Dec 19, 2016 News

Article six on using a vehicle for business purposes

Welcome to article 6 in our series of 6 articles in relation to the tax implications of using a vehicle for business purposes. Please see articles 1-5 here.

Yesterday we had a look at the tax implications of the 2 most common methods used to finance the purchase of a commercial vehicle – Lease v’s Hire Purchase.  Today we will look at claiming tax free mileage payments when you use a personal car for business journeys.You might remember in article 1 of this series we met the unfortunate Mr. Jones who bought himself a lovely 2005 Mercedes S-Class for €10k through his Ltd. Co.  and was now faced with an annual tax bill of €15k on a car that only cost €10k! – and all because he didn’t ring us first to consider the tax implications.

What if Mr. Jones had rang us first but still wanted his Mercedes S-Class but wanted a more tax efficient way of doing things.  Well, let’s assume that Mr. Jones does 25,000 business km travel in his car each year.  If Mr. Jones had bought the car in his personal name rather than through the company he could now be claiming €9k tax free mileage allowance from his company – all he has to do is keep records in the prescribed manner and claim at the civil service mileage rates per km – that would have been a far better solution and shows the benefit of ringing us BEFORE changing the vehicle!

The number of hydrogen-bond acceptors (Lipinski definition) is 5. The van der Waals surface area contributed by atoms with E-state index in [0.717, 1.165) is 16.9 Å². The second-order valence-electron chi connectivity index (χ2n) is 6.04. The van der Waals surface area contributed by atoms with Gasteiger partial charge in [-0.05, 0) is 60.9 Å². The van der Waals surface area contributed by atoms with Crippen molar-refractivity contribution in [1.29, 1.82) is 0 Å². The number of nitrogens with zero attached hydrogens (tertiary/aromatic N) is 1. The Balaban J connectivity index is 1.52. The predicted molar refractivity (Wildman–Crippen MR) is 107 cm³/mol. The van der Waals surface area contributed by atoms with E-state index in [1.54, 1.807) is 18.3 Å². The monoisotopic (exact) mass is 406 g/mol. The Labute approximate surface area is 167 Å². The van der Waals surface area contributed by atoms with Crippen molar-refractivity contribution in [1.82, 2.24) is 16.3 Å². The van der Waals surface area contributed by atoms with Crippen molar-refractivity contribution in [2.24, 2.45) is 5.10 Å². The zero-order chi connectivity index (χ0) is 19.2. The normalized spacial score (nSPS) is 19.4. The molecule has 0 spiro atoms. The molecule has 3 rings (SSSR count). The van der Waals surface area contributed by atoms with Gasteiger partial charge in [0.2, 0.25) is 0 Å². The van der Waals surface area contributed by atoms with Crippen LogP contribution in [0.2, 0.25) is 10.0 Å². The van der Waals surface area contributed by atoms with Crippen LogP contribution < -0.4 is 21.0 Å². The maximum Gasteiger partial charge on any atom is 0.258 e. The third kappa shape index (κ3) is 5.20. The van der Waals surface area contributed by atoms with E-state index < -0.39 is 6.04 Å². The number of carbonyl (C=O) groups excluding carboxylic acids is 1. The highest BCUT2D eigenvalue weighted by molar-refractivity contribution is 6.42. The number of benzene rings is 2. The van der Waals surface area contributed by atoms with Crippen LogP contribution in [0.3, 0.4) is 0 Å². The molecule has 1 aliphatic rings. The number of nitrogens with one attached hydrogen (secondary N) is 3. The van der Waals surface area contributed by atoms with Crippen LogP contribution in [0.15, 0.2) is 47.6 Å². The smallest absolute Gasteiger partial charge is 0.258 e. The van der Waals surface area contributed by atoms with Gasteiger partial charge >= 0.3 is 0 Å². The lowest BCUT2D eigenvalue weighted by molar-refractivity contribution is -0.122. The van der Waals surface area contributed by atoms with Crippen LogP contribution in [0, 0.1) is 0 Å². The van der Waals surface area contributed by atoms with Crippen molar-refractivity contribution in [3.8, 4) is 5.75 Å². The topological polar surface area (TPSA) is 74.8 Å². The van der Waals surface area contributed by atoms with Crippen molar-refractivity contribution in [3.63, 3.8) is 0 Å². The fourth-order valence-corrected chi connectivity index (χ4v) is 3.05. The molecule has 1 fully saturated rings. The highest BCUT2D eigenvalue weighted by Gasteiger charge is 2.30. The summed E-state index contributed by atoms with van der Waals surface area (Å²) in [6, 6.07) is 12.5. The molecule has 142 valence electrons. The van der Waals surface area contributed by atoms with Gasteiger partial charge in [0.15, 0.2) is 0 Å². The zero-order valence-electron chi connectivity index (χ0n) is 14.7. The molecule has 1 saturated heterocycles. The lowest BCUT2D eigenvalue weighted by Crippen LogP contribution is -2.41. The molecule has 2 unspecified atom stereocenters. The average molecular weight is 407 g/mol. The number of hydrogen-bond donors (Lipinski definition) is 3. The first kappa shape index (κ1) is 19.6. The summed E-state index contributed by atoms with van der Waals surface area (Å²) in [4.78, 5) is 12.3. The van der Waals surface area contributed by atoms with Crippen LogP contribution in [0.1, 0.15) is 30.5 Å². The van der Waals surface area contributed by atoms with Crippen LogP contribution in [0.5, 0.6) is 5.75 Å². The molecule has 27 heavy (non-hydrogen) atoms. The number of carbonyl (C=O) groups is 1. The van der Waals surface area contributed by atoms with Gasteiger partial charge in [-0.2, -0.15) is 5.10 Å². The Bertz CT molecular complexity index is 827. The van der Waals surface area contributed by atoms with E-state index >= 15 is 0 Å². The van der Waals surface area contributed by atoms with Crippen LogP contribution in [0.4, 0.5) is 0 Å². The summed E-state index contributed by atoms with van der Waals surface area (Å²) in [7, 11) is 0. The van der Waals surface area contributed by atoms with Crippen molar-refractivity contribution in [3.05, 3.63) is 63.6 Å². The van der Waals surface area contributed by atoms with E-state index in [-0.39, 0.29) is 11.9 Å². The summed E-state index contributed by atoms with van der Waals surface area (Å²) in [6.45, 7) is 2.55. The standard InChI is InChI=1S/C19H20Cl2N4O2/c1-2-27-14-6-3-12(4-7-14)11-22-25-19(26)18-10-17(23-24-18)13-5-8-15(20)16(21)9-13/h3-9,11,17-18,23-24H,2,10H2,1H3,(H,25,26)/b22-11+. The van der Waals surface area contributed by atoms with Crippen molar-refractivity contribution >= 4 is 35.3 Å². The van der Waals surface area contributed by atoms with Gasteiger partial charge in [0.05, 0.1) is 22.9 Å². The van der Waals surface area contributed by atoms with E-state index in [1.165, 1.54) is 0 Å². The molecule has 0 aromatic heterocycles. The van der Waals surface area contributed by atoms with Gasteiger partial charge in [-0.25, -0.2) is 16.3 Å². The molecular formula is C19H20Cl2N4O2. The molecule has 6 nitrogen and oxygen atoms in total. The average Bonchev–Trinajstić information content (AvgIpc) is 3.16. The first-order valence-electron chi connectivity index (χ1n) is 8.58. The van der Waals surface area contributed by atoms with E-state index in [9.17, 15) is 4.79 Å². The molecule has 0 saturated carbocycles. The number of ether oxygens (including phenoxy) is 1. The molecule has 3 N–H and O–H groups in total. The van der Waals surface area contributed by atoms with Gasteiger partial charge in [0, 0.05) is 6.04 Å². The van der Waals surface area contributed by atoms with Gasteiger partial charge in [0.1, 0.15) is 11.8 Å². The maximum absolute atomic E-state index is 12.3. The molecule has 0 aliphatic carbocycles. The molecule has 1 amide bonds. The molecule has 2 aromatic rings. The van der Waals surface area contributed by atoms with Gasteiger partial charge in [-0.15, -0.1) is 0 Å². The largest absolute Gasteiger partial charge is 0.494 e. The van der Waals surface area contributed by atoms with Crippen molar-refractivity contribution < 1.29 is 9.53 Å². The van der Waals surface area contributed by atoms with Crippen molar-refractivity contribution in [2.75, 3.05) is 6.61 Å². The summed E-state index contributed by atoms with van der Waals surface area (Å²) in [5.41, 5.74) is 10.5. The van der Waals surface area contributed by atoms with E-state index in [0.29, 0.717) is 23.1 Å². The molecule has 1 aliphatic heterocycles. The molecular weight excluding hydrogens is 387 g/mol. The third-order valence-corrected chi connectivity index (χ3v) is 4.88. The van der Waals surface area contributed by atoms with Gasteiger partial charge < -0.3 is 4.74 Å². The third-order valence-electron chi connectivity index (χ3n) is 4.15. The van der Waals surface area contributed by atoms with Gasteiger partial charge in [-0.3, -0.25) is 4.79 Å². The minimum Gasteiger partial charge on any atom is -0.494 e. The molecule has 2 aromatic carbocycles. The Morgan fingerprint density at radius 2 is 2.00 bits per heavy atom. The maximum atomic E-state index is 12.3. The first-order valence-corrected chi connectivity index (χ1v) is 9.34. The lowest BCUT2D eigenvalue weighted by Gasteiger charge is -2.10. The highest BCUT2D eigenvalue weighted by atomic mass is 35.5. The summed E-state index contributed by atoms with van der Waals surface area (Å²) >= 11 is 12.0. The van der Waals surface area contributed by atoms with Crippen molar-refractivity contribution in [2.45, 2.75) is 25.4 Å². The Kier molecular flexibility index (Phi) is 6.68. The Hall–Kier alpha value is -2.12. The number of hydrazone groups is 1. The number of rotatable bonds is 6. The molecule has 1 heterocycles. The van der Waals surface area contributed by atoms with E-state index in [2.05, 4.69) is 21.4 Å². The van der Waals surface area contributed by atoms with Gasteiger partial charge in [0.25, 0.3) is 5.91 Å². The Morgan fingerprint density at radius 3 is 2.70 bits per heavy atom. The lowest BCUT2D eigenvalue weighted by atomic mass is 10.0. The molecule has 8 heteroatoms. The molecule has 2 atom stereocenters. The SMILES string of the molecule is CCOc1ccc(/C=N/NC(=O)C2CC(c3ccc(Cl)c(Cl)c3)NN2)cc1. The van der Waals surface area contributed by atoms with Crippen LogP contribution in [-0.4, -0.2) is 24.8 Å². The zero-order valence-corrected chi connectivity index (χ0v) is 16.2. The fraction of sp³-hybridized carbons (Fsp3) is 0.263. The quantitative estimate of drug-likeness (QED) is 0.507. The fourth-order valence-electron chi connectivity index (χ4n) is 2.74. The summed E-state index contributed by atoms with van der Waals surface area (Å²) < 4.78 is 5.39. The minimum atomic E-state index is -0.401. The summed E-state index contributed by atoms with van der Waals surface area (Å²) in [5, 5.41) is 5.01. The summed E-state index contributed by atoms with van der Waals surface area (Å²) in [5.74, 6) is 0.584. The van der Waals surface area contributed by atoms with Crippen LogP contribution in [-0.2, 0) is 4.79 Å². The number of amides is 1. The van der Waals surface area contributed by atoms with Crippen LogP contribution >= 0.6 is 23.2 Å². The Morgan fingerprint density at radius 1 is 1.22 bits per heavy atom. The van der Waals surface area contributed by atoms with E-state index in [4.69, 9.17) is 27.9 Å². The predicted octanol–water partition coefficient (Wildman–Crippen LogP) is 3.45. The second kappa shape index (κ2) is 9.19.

We hope you have enjoyed this series of 6 articles outlining some of the tax implications of using a vehicle for business.

As we said at the outset, most business owners will use a vehicle in the course of running their business, at least to some degree.  From a tax point of view this is an opportunity to get things very right or very wrong and it is good to understand this BEFORE buying a new vehicle.  If you are thinking of changing your vehicle in the New Year you should talk to us first so you understand the tax implications.  The type of vehicle you drive, how you choose to finance the purchase of that vehicle and whether you operate as a sole trader or a Limited Company can all have significant tax implications.

This serious of articles are for illustrative purposes only and do not constitute professional advice.  To make an appointment to discuss any of the issues raised in these articles and the services we provide please contact us.